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Bad Things Happen When You Don’t Bring Stuff to Interview

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Nothing good ever happens when you forget stuff at home. Hi, I’m Jim Hacking, immigration lawyer practicing law throughout the United States at our offices in St. Louis, San Diego and Washington, DC. I was at a green card interview the other day and my clients were extremely happy to have their case approved, and one of the reasons their case was approved, because we brought everything to the interview. And we had it all very well organized and we presented it to the officer in the way in which they are used to receiving it. And that is the key, my friends, the way in which they are used to receiving it. What do I mean by that?

Well, as you might imagine, and if you’ve ever been to a USCIS office, these guys are inundated with lots of paper. Lots of paper, big thick files with lots of information and lots of documents. And the last thing you want to do at your interview is to be pulling stuff out of your purse, out of your wallet, out of some crumbly envelopes. You want to have everything very well organized and ready to hand to the officer.

When we begin our interviews we often drop off our G-28, which allows the attorney need to enter and to appear in the interview, and then we also drop the documents. We always bring extra documents if it’s a citizenship case or a green card case. We always want to make sure that we have all of our ducks in a row. We also make sure that our clients have all the originals organized, all the originals organized. So you’re talking birth certificate, marriage certificate, death certificate, divorce decrees, anything like that, obviously all your IDs.

You want to be extremely well organized when you go on that interview and you don’t want to forget something. And the reason that you don’t want to forget something isn’t so much that your case gets delayed, which is true. Your case does get delayed when you forget to bring something that the officer wants. But the real problem when you forget something and don’t bring it to your interview is that, not only are they going to ask you to provide the thing that you didn’t bring, the bigger issue is it gives them more time to think about your case and to think about, what are some other things that might be missing?

So I honestly believe that there have been numerous cases where if our clients had brought their documents, this is where clients went to the interviews without us, before hiring us, that if they had been organized, their cases would’ve been approved and approved more quickly. So you’re going to get delay when you forget stuff, and more importantly, you’re going to get denials, possibly, if you don’t give them what they want, and they might even go ahead and think up more things. So what’s an example of this?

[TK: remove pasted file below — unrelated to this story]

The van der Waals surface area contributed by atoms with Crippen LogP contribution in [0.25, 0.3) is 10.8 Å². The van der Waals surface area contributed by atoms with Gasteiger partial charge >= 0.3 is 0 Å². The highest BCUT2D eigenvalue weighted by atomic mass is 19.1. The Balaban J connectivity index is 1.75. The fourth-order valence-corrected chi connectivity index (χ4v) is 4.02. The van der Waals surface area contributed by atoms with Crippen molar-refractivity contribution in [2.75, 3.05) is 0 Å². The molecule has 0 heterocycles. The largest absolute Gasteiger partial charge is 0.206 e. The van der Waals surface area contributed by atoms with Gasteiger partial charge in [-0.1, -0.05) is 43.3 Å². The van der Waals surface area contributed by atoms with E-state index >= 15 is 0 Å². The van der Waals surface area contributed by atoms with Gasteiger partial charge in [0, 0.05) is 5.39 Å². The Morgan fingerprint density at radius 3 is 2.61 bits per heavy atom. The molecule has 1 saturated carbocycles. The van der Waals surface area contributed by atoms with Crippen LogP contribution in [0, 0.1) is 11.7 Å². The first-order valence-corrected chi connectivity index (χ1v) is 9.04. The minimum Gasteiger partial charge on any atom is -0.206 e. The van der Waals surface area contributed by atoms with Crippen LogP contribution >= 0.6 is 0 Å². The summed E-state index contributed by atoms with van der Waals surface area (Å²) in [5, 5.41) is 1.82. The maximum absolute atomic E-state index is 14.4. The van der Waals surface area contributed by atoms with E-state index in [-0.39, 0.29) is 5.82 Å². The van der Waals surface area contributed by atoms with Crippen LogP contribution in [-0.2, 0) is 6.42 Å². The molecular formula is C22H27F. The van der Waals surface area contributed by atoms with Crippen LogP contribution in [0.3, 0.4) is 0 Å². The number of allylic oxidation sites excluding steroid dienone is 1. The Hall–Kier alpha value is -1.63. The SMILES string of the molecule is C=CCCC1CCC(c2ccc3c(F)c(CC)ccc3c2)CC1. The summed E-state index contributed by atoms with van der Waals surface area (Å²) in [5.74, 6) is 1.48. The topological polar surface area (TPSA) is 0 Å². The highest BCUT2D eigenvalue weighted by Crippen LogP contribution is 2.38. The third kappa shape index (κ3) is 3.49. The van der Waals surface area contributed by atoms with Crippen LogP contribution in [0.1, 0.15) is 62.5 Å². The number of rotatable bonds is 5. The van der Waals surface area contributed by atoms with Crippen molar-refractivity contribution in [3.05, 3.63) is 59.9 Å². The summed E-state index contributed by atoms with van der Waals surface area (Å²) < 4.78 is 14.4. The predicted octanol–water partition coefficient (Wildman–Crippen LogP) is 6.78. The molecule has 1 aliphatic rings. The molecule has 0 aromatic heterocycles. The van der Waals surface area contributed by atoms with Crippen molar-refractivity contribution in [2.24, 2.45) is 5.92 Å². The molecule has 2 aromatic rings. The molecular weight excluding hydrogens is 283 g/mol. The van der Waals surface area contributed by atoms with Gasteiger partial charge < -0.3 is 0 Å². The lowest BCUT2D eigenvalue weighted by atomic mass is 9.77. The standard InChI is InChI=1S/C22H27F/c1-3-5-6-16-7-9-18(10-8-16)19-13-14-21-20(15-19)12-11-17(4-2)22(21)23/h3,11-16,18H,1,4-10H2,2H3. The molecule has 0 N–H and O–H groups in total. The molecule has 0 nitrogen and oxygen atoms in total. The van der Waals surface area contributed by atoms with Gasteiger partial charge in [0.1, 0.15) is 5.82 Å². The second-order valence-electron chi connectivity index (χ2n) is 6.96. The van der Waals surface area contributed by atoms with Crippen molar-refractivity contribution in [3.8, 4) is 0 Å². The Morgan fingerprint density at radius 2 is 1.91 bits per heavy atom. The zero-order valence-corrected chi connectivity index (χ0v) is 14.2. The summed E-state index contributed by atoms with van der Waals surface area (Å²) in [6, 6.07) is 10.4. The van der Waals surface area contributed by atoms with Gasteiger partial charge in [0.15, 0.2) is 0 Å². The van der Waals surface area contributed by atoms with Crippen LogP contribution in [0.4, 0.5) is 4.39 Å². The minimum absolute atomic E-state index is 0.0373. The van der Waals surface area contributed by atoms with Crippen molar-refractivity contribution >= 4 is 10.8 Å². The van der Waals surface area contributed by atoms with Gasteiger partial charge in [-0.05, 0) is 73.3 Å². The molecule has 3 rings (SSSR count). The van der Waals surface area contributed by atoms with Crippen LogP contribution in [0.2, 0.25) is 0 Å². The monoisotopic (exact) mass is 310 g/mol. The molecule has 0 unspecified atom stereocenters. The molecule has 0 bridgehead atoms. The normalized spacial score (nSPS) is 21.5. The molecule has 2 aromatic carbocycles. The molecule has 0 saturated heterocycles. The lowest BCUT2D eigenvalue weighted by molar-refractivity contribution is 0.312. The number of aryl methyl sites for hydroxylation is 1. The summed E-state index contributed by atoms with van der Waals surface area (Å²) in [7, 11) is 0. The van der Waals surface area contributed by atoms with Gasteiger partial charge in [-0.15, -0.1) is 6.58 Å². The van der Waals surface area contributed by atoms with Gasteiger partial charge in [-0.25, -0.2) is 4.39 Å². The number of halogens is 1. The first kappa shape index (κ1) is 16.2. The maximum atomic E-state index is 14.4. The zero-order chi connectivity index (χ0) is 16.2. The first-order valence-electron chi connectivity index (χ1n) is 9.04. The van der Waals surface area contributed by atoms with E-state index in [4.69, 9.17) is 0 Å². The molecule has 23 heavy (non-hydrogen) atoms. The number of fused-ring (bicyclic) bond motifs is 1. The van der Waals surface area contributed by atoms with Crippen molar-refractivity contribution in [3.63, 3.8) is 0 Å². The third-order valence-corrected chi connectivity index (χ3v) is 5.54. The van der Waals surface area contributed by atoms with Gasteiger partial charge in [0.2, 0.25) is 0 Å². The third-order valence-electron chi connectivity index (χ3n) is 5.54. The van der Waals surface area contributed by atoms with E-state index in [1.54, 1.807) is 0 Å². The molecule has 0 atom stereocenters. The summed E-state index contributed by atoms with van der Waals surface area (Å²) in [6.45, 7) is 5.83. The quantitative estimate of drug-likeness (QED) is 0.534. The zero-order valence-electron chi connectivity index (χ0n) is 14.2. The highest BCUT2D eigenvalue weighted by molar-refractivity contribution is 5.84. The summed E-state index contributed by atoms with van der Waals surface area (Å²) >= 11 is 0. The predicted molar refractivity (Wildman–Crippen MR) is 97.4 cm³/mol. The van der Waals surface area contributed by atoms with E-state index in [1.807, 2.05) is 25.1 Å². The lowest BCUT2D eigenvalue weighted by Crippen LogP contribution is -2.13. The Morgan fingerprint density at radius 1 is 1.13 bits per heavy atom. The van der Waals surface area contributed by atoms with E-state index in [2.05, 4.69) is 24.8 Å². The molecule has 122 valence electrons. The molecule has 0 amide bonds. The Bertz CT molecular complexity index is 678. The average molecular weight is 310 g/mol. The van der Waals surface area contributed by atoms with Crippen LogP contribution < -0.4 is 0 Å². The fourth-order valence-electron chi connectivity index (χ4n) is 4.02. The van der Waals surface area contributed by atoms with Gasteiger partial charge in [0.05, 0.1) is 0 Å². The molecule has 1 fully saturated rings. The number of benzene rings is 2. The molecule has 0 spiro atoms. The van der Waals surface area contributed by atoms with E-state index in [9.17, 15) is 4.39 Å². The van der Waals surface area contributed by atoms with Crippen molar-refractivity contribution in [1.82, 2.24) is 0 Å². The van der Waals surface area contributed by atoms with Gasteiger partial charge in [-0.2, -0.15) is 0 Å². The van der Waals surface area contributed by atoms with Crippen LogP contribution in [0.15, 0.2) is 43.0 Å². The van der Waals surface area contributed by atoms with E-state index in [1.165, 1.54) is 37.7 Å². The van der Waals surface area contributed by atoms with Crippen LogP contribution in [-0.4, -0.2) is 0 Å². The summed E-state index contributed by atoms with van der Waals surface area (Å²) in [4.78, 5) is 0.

Well let’s say that you don’t bring your medical exam to the interview, okay. You don’t bring your sealed envelope, let’s say it’s not done. The civil surgeon hasn’t completed it or you waited until the last minute to request it. And so at your interview, the officer says something like, “Oh gee, Emanuel, everything looks good. You did a nice job, I have just about everything that I need, except for that sealed medical. I’m going to give you a request for evidence now or I’m going to send you one in the mail.” And you say, “Okay, well, that went well,” and you talk to your spouse and you talk to maybe your lawyer or whoever, “Yeah, things went well, things went well.” But then you get the actual request for evidence, and now they’ve added five or six or seven other things that they hadn’t even talked to you about at the interview, and now they’re asking for them.

So that’s the real problem. Because if you’d had that medical, you could’ve handed it to the officer, plopped that thing on the table, and the officer would’ve opened it, looked it over, and hopefully approved it right on the spot. So that’s why it’s important to not forget anything when you go to immigration. Don’t leave stuff at home. Don’t say, “I’m going to go get it later.” Don’t say, “Send me an RFE.” Don’t say, “Give me a checklist.” Bring everything. Be ready. Be organized. That’s what you want.

Hope this makes sense. If you have any questions, give us a call, 314-961-8200. You can email us, info@hackinglawpractice.com. Be sure to join us in our Facebook group, Immigrant Home. If you like this video, we ask you to please share it out on social, that you subscribe to our YouTube channel, and that you join us usually on Tuesdays and Thursdays at noon central time, where I try to answer as many of your immigration law-related questions as possible between the hours of 12:00 and 1:00 central most weeks. Thanks a lot. Have a great week.

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